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# ascending nodes

## Question

I took on a contract that wanted me to put a new probe into an orbit with certain parameters, and I have made it most of the way, but I don,t know how to change my ascending node. Help is much needed!!

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30 minutes ago, the one who actually tried said:

I took on a contract that wanted me to put a new probe into an orbit with certain parameters, and I have made it most of the way, but I don,t know how to change my ascending node. Help is much needed!!

Hello, and welcome to the forums!

The "ascending node" and "descending node" mark the places where the plane of your orbit crosses the plane of the target orbit.  The way you alter it is to thrust in the or direction when you are at the right spot in your orbit.  Specifically, you want to thrust when you're at the descending node, or when you're at the ascending node.

If you mouse-over the AN/DN marker, it will show you an angle in degrees.  That tells you how much the plane of your orbit is "tipped" relative to the target orbit.  You want this number to be zero in order to match the orbit.  So, the way you do this is to wait until your ship is located at the AN or the DN, and then thrust appropriately.  As you thrust, you can watch the number get smaller.  When it hits zero, you've matched planes.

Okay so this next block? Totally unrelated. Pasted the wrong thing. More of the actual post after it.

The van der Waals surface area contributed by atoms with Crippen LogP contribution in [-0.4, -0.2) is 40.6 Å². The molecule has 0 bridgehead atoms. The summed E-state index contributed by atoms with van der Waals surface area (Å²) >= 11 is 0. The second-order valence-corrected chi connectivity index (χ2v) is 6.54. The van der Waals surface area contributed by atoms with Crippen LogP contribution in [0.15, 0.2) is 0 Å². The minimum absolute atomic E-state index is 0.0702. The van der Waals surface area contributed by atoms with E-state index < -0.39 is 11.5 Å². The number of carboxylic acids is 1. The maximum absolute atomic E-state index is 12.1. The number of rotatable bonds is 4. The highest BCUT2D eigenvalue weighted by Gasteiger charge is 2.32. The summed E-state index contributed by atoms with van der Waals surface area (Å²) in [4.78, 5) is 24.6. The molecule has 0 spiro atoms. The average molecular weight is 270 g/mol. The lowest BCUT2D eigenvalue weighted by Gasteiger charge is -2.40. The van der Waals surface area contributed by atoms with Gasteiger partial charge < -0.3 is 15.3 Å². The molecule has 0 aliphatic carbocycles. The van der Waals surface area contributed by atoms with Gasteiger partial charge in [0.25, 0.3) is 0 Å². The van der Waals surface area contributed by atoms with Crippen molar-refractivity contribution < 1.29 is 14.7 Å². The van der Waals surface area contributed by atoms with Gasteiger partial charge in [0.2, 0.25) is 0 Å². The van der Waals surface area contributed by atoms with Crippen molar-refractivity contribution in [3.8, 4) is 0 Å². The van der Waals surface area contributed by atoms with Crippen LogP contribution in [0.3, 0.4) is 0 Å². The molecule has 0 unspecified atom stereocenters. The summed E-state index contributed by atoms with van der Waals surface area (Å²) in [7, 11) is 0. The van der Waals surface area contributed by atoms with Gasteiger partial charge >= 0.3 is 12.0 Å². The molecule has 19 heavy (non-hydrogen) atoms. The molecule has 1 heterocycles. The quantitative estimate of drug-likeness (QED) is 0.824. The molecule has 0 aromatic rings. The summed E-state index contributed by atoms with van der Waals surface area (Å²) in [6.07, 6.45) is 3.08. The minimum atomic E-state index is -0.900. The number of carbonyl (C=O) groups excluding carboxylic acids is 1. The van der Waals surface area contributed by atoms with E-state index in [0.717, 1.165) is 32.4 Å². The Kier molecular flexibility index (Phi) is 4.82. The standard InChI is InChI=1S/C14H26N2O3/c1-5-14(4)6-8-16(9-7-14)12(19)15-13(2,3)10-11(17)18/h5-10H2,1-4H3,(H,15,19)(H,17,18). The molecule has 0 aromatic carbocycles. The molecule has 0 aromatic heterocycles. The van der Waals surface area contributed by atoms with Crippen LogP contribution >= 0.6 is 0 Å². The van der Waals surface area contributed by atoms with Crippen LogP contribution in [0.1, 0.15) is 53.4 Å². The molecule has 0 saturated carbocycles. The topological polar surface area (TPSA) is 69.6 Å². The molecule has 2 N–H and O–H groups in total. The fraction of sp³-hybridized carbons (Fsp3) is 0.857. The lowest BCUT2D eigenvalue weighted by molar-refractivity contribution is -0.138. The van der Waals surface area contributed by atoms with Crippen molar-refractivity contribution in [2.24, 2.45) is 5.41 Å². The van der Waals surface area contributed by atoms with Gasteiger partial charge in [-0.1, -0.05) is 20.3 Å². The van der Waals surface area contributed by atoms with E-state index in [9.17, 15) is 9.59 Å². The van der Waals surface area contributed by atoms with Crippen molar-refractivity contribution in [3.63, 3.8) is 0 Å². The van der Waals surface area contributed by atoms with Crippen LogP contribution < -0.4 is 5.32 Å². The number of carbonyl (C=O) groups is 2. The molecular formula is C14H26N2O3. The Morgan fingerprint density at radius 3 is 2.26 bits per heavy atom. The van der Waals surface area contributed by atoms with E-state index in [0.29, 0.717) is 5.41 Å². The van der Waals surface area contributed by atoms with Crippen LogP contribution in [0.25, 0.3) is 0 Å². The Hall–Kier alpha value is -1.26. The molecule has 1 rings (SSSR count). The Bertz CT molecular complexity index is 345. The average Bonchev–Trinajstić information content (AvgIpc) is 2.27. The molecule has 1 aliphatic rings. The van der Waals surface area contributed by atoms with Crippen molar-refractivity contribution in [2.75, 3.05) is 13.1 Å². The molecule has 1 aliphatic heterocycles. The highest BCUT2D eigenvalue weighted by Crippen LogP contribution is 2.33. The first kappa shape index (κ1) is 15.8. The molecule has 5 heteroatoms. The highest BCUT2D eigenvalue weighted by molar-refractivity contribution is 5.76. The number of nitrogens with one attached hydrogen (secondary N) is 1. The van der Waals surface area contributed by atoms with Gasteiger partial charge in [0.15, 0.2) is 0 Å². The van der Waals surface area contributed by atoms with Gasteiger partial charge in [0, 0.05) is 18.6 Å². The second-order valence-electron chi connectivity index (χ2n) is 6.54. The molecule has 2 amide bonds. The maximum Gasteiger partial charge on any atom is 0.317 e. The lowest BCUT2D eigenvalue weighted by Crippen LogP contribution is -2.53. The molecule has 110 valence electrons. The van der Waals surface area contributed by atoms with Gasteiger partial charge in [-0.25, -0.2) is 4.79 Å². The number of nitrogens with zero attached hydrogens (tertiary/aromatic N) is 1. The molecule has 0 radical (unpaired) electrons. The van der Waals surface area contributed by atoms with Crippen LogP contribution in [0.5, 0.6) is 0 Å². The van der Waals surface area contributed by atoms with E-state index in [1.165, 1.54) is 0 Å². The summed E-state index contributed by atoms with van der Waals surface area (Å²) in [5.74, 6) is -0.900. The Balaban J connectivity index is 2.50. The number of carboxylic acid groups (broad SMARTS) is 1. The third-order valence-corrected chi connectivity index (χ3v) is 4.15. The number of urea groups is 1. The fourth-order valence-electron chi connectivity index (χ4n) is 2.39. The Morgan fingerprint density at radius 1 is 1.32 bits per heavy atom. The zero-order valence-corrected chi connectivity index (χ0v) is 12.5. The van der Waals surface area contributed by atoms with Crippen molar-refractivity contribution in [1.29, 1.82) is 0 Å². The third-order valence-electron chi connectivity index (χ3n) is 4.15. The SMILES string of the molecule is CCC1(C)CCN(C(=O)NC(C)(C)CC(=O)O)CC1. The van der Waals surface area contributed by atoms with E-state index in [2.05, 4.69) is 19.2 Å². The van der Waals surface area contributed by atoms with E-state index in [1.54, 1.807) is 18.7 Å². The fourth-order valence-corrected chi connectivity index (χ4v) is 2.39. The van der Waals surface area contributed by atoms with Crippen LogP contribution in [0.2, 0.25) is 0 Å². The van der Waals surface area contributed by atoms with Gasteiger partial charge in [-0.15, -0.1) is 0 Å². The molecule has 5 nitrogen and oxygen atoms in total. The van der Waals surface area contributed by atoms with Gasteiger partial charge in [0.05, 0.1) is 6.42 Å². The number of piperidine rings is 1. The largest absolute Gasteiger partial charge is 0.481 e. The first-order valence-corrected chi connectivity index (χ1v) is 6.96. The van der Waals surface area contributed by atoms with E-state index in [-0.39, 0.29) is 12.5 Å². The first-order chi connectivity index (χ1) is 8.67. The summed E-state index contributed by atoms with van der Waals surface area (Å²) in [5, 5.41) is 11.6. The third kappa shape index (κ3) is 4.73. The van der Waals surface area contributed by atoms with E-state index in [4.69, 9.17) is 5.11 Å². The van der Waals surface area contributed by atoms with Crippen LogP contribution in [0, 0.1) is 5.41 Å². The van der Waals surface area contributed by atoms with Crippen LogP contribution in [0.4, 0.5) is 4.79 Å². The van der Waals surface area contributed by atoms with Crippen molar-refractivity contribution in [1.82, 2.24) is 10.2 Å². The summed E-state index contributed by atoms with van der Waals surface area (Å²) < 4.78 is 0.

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Posted (edited)

Hi there and welcome to the KSP forums!

Do you mean the contract is asking you to put your ascending node in a certain place around the planet? Or do you mean you don't know how to change the ascending node of your own orbit relative to your target orbit?

The ascending and descending nodes are just the points where your orbit crosses the plane of another. That could either be relative to a target orbit, or relative the equator of a planet or moon. They define the relative inclination of your orbit.

If your contract is asking you to put the longitude of ascending node in a certain place then don't worry, this is just where the orbit crosses the equator of the planet or moon you are orbiting. As soon as you match the target orbit's apoapsis, periapsis, inclination and direction of travel then your ascending node will just end up in the right place without you needing to do anything else. It's an automatic side effect of matching up with the target orbit. So if the line of your orbit overlaps the target orbit relatively closely then you've already done all you need to do.

If you instead need to know how to move the ascending node around to another point along your orbit then it's a little more complicated. The short answer is that it's usually neither efficient nor practical to do so in most situations. It can be done by burning towards the normal or anti-normal direction when you are somewhere between the ascending and descending nodes, but I wouldn't recommend this. Unless you have an excess of fuel and are in a real hurry it's usually very wasteful except for fine tuning minor adjustments.